Goodbye Boeing 747: the last one has now been built

In sad aviation news, the latest, and final, Boeing 747 has rolled off the production line.
Christopher McFadden
The last Boeing 747
The last Boeing 747


Since 1967, the Boeing 747 has been the icon of commercial flight for over 50 years. But today, the very last of the line has rolled off the production line, marking an end to an illustrious career for the aircraft.

Before being delivered to Atlas Air in early 2023, the final Boeing 747 departed the company's widebody facility, Boeing reported in a press release.

"For more than half a century, tens of thousands of dedicated Boeing employees have designed and built this magnificent airplane that has truly changed the world. We are proud that this plane will continue to fly across the globe for years to come," said Kim Smith, Boeing Vice President and general manager of 747 and 767 Programs.

The last 747, wrapped in a green protective coating, had been parked inside Boeing's enormous assembly facility in Everett, which the corporation claims to be the largest structure in the world in terms of volume.

This is fitting, as the structure was built especially for the start of "jumbo jet" production in 1967.

Before the last 747 leaves, Boeing personnel have spent the last few days swinging the landing gears, perfecting cargo handling systems, and finalizing the interiors. Customers who purchased the 747 line portion of one of the doors had tails with their logos.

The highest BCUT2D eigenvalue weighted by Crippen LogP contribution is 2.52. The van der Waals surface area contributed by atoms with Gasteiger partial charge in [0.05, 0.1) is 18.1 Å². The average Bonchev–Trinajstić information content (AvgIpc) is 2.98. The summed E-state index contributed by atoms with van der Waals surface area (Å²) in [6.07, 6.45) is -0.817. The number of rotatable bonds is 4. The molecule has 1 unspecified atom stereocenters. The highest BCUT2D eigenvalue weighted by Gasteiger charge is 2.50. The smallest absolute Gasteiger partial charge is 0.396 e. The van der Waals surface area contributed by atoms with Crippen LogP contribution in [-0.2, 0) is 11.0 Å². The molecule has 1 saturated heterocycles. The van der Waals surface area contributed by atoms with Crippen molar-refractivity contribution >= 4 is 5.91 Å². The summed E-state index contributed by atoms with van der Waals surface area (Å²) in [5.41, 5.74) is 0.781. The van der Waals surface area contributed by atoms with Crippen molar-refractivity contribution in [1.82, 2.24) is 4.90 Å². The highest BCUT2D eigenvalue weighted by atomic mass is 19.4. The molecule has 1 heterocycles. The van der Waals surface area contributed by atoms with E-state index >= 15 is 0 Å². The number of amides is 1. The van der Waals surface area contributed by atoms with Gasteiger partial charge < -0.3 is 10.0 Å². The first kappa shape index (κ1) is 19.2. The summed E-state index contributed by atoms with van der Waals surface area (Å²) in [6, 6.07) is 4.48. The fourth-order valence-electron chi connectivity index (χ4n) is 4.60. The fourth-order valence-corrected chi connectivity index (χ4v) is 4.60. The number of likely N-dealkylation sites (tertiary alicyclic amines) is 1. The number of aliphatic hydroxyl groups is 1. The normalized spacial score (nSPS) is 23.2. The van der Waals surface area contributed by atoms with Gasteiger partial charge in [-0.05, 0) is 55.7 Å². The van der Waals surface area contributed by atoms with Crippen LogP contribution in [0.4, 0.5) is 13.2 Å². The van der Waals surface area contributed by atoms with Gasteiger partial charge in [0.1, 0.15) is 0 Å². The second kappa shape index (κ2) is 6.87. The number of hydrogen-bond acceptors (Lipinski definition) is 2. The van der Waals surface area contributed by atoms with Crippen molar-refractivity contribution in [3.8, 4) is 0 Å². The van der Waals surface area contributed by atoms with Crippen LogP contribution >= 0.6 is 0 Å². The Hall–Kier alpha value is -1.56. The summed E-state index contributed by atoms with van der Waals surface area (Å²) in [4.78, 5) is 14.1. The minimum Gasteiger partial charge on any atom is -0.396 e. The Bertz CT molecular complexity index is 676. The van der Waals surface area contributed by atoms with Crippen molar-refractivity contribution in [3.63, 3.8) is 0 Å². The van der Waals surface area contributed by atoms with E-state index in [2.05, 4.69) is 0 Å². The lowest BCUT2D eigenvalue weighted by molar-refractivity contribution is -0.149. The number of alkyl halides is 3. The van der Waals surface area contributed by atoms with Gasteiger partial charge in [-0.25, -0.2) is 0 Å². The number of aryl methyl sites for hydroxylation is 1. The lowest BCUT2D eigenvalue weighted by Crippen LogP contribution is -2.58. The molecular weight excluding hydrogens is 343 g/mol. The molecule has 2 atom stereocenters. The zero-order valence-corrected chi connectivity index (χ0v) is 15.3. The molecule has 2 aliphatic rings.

Since the new 747s could continue to fly for decades, the end of 747 manufacture does not mean the aircraft would completely vanish from the skies. They are now uncommon in business fleets, nevertheless. Before the Covid epidemic, United and Delta bid goodbye to theirs, while Qantas and British Airways put their 747s to rest in 2020 during a global traffic slowdown.

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“It was a great plane. It served us brilliantly,” British Airways CEO Sean Doyle said on the sidelines of an event at John F. Kennedy International Airport with partner American Airlines last week. “There’s a lot of nostalgia and love for it, but when we look to the future, it’s about modern aircraft, more efficiency, more sustainable solutions as well.”

The Boeing 747 has been a critical product for Boeing

The 747, the first twin-aisle aircraft ever built, went into production in 1967 and produced 1,574 aircraft over 54 years.

In the years following its first commercial flight in January 1970, the hump-backed 747 became recognized as one of the most recognized jetliners and helped make international travel more affordable. For their day, its four strong engines were effective. The aircraft could accommodate hundreds of passengers at a time for long-distance trips.

Goodbye Boeing 747: the last one has now been built
Image of the last Boeing 747.

The huge planes also made it simpler to transport air goods around the globe, enabling businesses to meet the increasingly demanding consumer desires for anything from cheese to gadgets.

The latest and final iteration, the 747-8, is the longest commercial aircraft currently in service, measuring just over 250 ft (76.2 m). The 747-8 covers approximately three NFL football fields or FIFA soccer fields in length every second while cruising.

This final 747-8 will serve as a freighter and is the last aircraft of the 747 series forever. The plane can transport 10,699 solid gold bars or around 19 million ping-pong or golf balls thanks to its payload capacity of 133.1 tonnes.

For clients in more than 150 countries, Boeing, a leading global aerospace corporation, develops, produces, and services commercial aircraft, defense goods, and space systems. The corporation, a leading exporter from the United States, uses the skills of an extensive global supplier network to enhance economic opportunity, sustainability, and community impact, says Boeing.

"Boeing's diverse team is committed to innovating for the future, leading with sustainability, and cultivating a culture based on the company's core values of safety, quality and integrity.," they add.